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Exclusive: Even Tesla shareholders think the stock is too pricey

Rick Newman
Senior Columnist

Investors finally seem to have noticed that Tesla (TSLA) isn’t the only company in the world building cars.

Tesla shares have plunged 15% since July 1, on concerns that its two current all-electric vehicles, the Model S and Model X, are losing their luster, and its forthcoming sedan, the Model 3, might ramp up more slowly than expected. A bolt from the blue also arrived recently when Volvo—a traditional automaker!—announced it would phase out gas-powered models and rely solely on hybrids and electrics in the future. Only Tesla was supposed to be capable of something like that, you see.

Remember when Tesla’s market value eclipsed that of General Motors (GM) earlier this year, making it the most valuable US automaker? Er, no more. Telsa’s value has fallen back to $50.7 billion, while GM’s is at $52.1 billion. Tesla’s high-flying stock is still up 47% for the year, but the average price target among 19 analysts polled by S&P Capital IQ is $288, or 8% lower than the price is now. Goldman Sachs rates the stock a sell. And this comes as auto sales are dipping, and many buyers who have splurged in recent years are overbought.

Tesla shareholders are a fanatically loyal bunch, however, so Yahoo Finance ran a flash poll on July 6 asking our audience whether they felt Tesla’s shares are overvalued, undervalued or fairly valued. One surprising finding: Roughly one-third of Tesla’s own shareholders think the stock is overvalued. Of 2,098 survey respondents who said they’re long Tesla shares, here’s how they responded:

Again, those are Tesla shareholders, not interested bystanders or investors shorting the stock. Another surprise is that a far lower portion of the company’s shareholders think the stock will fall during the next year than think it is overvalued, as this chart shows:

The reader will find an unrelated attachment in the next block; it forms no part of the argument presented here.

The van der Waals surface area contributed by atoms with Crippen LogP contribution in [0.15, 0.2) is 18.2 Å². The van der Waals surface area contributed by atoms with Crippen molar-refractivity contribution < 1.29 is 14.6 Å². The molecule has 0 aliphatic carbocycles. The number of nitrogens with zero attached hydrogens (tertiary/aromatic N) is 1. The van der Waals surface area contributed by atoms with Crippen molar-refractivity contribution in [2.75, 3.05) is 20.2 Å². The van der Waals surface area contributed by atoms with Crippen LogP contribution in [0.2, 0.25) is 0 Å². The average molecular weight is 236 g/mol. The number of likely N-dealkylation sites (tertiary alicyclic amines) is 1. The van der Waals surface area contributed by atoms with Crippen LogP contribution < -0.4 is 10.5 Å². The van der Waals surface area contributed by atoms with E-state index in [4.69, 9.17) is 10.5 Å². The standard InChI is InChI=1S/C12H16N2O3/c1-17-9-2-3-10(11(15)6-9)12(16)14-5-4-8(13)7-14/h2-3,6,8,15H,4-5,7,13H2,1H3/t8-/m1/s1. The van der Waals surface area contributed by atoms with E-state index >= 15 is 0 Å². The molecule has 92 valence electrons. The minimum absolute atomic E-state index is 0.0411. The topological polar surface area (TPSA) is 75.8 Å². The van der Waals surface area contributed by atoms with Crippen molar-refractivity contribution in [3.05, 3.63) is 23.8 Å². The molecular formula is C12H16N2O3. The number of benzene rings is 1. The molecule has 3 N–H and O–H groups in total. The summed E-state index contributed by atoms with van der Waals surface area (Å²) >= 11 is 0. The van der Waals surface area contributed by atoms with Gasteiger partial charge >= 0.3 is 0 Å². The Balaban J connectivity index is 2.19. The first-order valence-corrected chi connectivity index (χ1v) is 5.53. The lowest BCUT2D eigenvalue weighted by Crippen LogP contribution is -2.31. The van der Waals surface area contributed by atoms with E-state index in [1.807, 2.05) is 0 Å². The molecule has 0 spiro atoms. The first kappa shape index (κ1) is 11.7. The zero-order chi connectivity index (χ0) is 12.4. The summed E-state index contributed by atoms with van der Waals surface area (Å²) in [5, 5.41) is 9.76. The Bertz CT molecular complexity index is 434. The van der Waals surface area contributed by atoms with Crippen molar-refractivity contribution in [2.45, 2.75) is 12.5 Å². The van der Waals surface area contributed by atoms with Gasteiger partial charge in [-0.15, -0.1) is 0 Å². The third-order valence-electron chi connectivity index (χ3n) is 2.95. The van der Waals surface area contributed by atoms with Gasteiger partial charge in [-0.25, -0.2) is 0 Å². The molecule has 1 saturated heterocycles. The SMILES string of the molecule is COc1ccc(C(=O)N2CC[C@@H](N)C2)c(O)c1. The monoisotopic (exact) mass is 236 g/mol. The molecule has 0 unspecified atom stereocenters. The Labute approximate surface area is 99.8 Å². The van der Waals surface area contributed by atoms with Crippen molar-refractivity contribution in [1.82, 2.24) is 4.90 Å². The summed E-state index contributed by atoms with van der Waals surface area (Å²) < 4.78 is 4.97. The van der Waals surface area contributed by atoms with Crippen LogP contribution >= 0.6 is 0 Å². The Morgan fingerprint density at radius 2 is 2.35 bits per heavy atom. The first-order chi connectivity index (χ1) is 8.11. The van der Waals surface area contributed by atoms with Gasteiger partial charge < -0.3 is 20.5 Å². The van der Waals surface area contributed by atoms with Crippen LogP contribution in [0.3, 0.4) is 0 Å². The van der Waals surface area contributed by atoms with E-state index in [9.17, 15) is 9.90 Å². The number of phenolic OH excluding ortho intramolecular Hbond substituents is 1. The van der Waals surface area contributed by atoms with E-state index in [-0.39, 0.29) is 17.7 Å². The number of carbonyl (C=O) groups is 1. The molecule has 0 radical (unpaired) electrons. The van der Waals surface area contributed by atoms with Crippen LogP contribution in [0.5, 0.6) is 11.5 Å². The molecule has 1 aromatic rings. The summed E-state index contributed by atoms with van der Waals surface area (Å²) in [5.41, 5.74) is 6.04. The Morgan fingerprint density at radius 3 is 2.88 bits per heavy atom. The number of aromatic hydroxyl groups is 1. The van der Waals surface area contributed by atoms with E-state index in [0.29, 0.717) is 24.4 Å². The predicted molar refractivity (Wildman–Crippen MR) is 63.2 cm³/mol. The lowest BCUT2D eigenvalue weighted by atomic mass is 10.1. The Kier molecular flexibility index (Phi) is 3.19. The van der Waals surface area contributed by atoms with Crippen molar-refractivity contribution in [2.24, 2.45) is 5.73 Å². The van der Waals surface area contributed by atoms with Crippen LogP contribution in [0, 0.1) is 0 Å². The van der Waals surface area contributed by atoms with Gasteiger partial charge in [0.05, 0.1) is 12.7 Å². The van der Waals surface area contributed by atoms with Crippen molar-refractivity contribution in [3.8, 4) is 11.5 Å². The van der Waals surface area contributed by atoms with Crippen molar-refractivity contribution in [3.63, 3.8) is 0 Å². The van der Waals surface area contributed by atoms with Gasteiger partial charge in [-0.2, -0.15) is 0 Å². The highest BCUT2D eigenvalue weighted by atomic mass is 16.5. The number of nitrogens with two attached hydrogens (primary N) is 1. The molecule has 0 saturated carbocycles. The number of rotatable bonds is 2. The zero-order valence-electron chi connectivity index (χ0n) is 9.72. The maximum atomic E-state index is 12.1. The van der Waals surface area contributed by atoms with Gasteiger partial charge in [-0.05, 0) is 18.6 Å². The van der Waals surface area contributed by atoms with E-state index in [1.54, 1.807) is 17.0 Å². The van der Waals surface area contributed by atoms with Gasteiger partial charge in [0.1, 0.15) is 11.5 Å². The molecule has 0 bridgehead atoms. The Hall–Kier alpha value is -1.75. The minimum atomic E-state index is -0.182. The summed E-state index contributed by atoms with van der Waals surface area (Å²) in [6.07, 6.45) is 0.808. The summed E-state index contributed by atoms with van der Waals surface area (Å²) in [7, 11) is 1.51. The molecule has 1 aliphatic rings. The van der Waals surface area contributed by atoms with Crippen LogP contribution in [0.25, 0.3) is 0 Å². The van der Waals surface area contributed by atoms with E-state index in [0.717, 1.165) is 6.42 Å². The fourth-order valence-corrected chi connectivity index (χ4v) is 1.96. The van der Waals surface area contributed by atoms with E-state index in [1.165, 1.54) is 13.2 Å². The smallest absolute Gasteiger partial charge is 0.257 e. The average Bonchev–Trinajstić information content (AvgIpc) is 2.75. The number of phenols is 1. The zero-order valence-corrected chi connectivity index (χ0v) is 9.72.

So while 32.6% of Tesla shareholders think the stock is overvalued, only 13.9% think the stock will fall during the next 12 months. In other words, about 19% of Telsa stock owners think the shares are overvalued, but will keep going up anyway. Credit that to the magic touch, so far, of Tesla CEO Elon Musk.

For its many fans, Tesla is also a favorite of short-sellers expecting the stock to crater. Short interest accounts for about 18% of Tesla’s outstanding shares; it’s 2.2% for GM, 3.5% for Ford (F), 1.1% for Amazon (AMZN), and 1.2% at Apple (AAPL). At Nvidia (NVDA), another high-flier of late, short interest represents just 4.1% of shares.

Of 6,139 respondents to our survey, 29.2% identified themselves as Tesla short-sellers, and not surprisingly, almost all of them said Tesla’s shares are overvalued and due for a fall. Of 2,674 respondents with no position in Tesla, either long or short, 89.2% feel the shares are overvalued and 72.1% expect their value to fall during the next 12 months. Here’s the chart for folks with no position in Tesla:

Tesla’s fate hangs on the rollout of the Model 3, the company’s first vehicle with a base price below $40,000. Limited production is beginning now, but the vehicle won’t be widely available until 2018. Tesla needs just about everything to go right with the Model 3: minimal delays or quality problems, enthusiastic reviews, buyers willing to splurge for upgrades and a healthy economy keeping consumer confidence high.

While Tesla fans await the Model 3, other automakers are rolling out their own electrics and branching into all the newfangled realms Tesla is supposed to dominate: self-driving vehicles, shared cars, Internet-controlled rides. GM has a stake in ride-hailing service Lyft and will be selling its own electric Chevy Bolt nationwide by fall. Volvo’s reliance on hybrids — which have both a gas engine and an electric motor — as a bridge to whatever the future holds gives it a fallback plan if full electrics don’t catch on. Toyota, Honda, Volkswagen, Mercedes and BMW all have electric models out or coming soon, and they’re spreading their bets among many other types of propulsion. There’s a place for Tesla in the future, but investors are starting to realize it will be one among many, rather than an upstart conqueror dominating dinosaur has-beens.

Confidential tip line: rickjnewman@yahoo.com. Encrypted communication available.

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Rick Newman is the author of four books, including Rebounders: How Winners Pivot from Setback to Success. Follow him on Twitter: @rickjnewman